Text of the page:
A recent high-profile hacking case involving VoIP operators has once again focused attention on security issues. How widespread the problem becomes, however, could be dictated by service providers' attention to IP security in general
Warnings about inherent vulnerabilities in VoIP services are not new, but until recently they were more theoretical than 'in the wild'. That all changed in June, however, when two alleged high-tech thieves were charged with defrauding unwitting service providers of more than a million dollars.
One of the two, Edwin Andrew Pena, was the owner of a seemingly legitimate VoIP wholesaler, Fortes Telecom, which would illegally route calls, up to 10 million minutes' worth, through service providers including Net2Phone and then bill for those calls. The hack involved finding a compromised corporate IP-PBX to disguise where the traffic was coming from - actually an IP variation of a similar scam involving company PBXs from years ago.
(For full details of the incident and charges, the court documents are available here
While the incident has gained attention because it's the first large-scale VoIP fraud to be made public, the more important question is, was it an isolated incident or does it point to a growing trend of attacking VoIP services now that there is a critical mass of users‾ Opinions differ.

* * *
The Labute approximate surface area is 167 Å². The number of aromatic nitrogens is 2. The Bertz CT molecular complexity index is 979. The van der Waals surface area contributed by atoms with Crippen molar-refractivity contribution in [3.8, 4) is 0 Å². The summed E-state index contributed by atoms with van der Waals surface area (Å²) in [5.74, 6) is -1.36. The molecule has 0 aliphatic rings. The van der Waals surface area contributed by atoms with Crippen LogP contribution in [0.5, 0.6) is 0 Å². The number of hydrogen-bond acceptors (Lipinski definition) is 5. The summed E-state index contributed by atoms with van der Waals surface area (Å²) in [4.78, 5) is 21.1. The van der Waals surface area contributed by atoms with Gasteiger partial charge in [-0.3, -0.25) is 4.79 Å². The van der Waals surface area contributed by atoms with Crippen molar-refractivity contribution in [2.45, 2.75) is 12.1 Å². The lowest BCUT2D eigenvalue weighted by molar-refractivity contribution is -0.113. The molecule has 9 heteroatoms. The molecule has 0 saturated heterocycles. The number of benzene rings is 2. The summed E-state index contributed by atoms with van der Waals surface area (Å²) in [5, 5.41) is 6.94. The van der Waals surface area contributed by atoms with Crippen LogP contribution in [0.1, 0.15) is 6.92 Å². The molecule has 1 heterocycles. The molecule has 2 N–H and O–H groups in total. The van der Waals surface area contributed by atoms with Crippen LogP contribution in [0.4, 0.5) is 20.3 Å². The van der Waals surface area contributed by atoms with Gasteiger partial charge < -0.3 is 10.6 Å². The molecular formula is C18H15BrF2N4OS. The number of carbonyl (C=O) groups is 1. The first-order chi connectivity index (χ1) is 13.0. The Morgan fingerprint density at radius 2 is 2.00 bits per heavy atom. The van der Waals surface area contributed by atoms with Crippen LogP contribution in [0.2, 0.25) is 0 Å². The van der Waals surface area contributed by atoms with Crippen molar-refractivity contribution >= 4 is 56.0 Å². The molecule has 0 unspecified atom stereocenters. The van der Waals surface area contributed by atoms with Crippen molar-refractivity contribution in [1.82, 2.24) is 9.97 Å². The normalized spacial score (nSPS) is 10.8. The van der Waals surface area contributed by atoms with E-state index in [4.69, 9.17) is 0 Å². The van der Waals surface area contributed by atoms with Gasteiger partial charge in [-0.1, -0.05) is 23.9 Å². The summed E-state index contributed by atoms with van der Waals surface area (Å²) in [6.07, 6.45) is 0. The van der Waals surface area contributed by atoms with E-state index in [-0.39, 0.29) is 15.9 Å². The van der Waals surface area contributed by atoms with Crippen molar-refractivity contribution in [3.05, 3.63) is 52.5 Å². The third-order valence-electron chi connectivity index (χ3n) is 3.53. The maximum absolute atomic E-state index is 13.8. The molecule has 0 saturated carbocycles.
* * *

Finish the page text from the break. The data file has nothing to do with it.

VoIP pioneer Jeff Pulver, one of the co-founders of Vonage, believes there is too much hype surrounding the incident. 'I think the theft of minutes from Net2phone was a straight steal and the fact that it was IP minutes is once again getting too much attention,' he told Telecom Asia.
However, there are plenty of experts who believe that there are serious problems that will only grow if security issues related to VoIP are not addressed. David Piscitello, president of network and security consulting firm Core Competence and co-author of the recently published book 'Understanding Voice over IP Security', has noticed a rise in incidents reported through security mailing lists and other forums.
'Increasingly, more VoIP product vulnerabilities are being reported and more inquiries are made about how to penetrate networks through VoIP protocols and SIP/IPBX configurations,' Piscitello said. 'This tells me that VoIP is large enough and there is a financial motivation (eg, toll fraud) to make it a serious target.'
Of course media hype and security do go hand-in-hand, as evidenced by scaremongering about viruses for mobile phones and IM (which is not to say the industry shouldn't pay attention to these platforms). In the case of VoIP, the media focus could also be on the wrong areas, according to David Endler, chairman of the Voice Over IP Security Alliance (VOIPSA) and director of security research for 3Com's TippingPoint security division.
'Lately there seems to be an explosion of press hype around the possibility of hackers exploiting voice over IP networks and services,' Endler said, pointing to areas such as caller ID spoofing, toll fraud, eavesdropping and call hijacking. However, there is less attention given to the threats that can hit any IP data network, including VoIP services, such as denial-of-service attacks, worms, viruses and hacker exploitation.